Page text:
Does Off-the-Shelf Named Entity Recognition (NER) Techniques work in the context of Criminal Investigation?

Entity Recognition aims to identify names of organizations, people, and geographic locations. For instance, “I hear Switzerland is beautiful in winters” has a mention of a location “Switzerland” and a time “winters”. It was first proposed at the Message Understanding Conference (MUC-6), since then there has been a significant amount of interest in Named Entity Recognition (NER) and information extraction techniques on textual data for various scientific fields. It is widely used across various fields and sectors to automate the information extraction process, but there has been no significant work to recognize these entities in the context of automatically generated transcripts of telephone calls by using Automatic Speech Recognition (ASR).

In the ROXANNE (stands for real-time network, text, and speaker analytics for combating organized crime) project, that is focused on researching new technologies for law enforcement investigations of organised crime, our work related to NER aims to transcribe the content of telephone conversations between (fictitious) ‘suspects’ and other external speakers using automatic speech recognition and automatically identifying persons (names), places, and times using NER techniques that might help investigators to semi-automate large criminal investigations.

In our initial investigations, we use the off-the-shelve model FLERT[1] which fine-tunes the transformer itself on the NER task and only adds a linear layer for word-level predictions. As we present in Figure 1.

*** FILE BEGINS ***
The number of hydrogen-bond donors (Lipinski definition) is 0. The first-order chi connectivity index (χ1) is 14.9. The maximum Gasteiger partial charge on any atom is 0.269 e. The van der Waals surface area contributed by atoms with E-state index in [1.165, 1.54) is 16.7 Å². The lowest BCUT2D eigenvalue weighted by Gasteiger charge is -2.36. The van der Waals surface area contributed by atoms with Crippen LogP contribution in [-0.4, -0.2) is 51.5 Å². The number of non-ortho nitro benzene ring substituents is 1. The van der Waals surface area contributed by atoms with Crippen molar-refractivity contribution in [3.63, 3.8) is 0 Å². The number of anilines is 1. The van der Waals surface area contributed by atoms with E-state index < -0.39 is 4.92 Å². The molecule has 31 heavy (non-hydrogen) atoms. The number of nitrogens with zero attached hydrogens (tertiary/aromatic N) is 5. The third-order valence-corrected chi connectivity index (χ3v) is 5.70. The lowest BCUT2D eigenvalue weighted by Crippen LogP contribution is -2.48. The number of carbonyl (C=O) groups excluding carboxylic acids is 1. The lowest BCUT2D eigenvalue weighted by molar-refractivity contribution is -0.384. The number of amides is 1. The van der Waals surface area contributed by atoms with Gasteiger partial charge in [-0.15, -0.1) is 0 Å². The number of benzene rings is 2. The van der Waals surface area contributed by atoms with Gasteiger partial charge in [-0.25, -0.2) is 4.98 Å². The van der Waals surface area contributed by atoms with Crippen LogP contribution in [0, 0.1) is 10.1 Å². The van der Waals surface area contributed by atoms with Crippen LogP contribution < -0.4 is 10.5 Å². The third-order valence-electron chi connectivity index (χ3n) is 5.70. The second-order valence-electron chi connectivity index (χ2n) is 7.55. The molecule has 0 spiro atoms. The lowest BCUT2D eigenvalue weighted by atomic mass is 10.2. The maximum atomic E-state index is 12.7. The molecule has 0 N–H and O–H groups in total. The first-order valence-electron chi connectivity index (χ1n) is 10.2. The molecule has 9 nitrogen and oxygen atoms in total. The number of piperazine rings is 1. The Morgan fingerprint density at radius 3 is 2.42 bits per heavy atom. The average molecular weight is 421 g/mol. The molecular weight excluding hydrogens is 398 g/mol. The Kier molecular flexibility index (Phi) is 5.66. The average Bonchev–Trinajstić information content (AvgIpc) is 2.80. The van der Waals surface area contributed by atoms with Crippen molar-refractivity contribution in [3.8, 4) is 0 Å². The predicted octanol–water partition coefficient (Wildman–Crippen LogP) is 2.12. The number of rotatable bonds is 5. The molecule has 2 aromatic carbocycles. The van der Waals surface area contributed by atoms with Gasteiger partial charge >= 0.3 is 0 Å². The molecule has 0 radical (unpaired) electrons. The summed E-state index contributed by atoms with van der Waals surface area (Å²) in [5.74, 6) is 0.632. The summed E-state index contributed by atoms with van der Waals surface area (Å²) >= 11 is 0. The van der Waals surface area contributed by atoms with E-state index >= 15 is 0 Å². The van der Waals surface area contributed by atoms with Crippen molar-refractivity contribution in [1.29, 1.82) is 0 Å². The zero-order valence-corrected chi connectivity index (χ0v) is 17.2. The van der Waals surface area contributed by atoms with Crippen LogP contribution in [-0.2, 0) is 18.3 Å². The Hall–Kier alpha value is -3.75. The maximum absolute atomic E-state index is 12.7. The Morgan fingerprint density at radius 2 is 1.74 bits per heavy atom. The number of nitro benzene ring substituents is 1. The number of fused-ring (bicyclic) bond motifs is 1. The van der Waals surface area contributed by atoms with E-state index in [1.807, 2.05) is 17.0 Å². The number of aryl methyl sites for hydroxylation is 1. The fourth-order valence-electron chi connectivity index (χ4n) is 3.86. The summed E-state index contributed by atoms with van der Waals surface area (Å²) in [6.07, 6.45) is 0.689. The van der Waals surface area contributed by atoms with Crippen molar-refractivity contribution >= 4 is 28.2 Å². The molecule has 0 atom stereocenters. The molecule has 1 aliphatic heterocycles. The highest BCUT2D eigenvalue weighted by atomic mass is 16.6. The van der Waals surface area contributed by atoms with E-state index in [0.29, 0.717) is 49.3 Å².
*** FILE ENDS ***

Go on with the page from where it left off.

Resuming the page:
Figure 1: To obtain document-level features for a sentence that we wish to tag (“I love Paris”, shaded green), we add 64 tokens of left and right tokens each (shaded blue). As self-attention is calculated over all input tokens, the representations for the sentence’s tokens are influenced by the left and right context.

We further fine-tune our model on Onto-Note 5 dataset which adds a single linear layer to a transformer and fine-tunes the entire architecture on the NER task. To bridge the difference between subtoken modeling and token-level predictions, the architecture applies subword pooling to create token-level representations which are then passed to the final linear layer. A common subword pooling strategy is “first” [2] which uses the representation of the first sub token for the entire token. To train this architecture, prior works typically use the AdamW [3] optimizer, a very small learning rate, and a small, fixed number of epochs as a hard-coded stopping criterion [4]. We adopt a one-cycle training strategy [5], inspired by the HuggingFace transformers [6] implementation, in which the learning rate linearly decreases until it reaches 0 by the end of the training. The results exhibit a performance of, 78% F-1 Score which is a harmonic means of precision and recall.